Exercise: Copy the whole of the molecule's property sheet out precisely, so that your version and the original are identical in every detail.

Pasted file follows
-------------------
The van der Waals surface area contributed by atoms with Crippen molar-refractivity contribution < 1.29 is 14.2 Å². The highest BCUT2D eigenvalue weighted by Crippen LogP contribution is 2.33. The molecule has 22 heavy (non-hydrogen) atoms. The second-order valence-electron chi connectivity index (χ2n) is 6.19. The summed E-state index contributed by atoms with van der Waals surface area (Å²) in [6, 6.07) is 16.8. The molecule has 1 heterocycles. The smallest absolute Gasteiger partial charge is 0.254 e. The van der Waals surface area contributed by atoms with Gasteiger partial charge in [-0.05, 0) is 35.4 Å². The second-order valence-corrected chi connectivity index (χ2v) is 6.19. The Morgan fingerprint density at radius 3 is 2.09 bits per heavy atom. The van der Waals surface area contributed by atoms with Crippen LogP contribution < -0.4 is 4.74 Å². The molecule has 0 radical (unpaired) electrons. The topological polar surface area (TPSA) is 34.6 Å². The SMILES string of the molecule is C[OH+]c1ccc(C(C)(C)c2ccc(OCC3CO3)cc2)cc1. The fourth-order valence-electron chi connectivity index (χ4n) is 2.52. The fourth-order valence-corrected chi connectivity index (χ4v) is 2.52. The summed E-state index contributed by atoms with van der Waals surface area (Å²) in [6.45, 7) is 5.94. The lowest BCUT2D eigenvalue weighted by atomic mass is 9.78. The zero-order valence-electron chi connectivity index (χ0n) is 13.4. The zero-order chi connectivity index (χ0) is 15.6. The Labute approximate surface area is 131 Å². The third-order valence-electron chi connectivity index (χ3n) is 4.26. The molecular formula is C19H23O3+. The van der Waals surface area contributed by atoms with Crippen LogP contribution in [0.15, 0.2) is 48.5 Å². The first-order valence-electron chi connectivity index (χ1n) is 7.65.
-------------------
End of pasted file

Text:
The van der Waals surface area contributed by atoms with Crippen molar-refractivity contribution < 1.29 is 14.2 Å². The highest BCUT2D eigenvalue weighted by Crippen LogP contribution is 2.33. The molecule has 22 heavy (non-hydrogen) atoms. The second-order valence-electron chi connectivity index (χ2n) is 6.19. The summed E-state index contributed by atoms with van der Waals surface area (Å²) in [6, 6.07) is 16.8. The molecule has 1 heterocycles. The smallest absolute Gasteiger partial charge is 0.254 e. The van der Waals surface area contributed by atoms with Gasteiger partial charge in [-0.05, 0) is 35.4 Å². The second-order valence-corrected chi connectivity index (χ2v) is 6.19. The Morgan fingerprint density at radius 3 is 2.09 bits per heavy atom. The van der Waals surface area contributed by atoms with Crippen LogP contribution < -0.4 is 4.74 Å². The molecule has 0 radical (unpaired) electrons. The topological polar surface area (TPSA) is 34.6 Å². The SMILES string of the molecule is C[OH+]c1ccc(C(C)(C)c2ccc(OCC3CO3)cc2)cc1. The fourth-order valence-electron chi connectivity index (χ4n) is 2.52. The fourth-order valence-corrected chi connectivity index (χ4v) is 2.52. The summed E-state index contributed by atoms with van der Waals surface area (Å²) in [6.45, 7) is 5.94. The lowest BCUT2D eigenvalue weighted by atomic mass is 9.78. The zero-order valence-electron chi connectivity index (χ0n) is 13.4. The zero-order chi connectivity index (χ0) is 15.6. The Labute approximate surface area is 131 Å². The third-order valence-electron chi connectivity index (χ3n) is 4.26. The molecular formula is C19H23O3+. The van der Waals surface area contributed by atoms with Crippen LogP contribution in [0.15, 0.2) is 48.5 Å². The first-order valence-electron chi connectivity index (χ1n) is 7.65.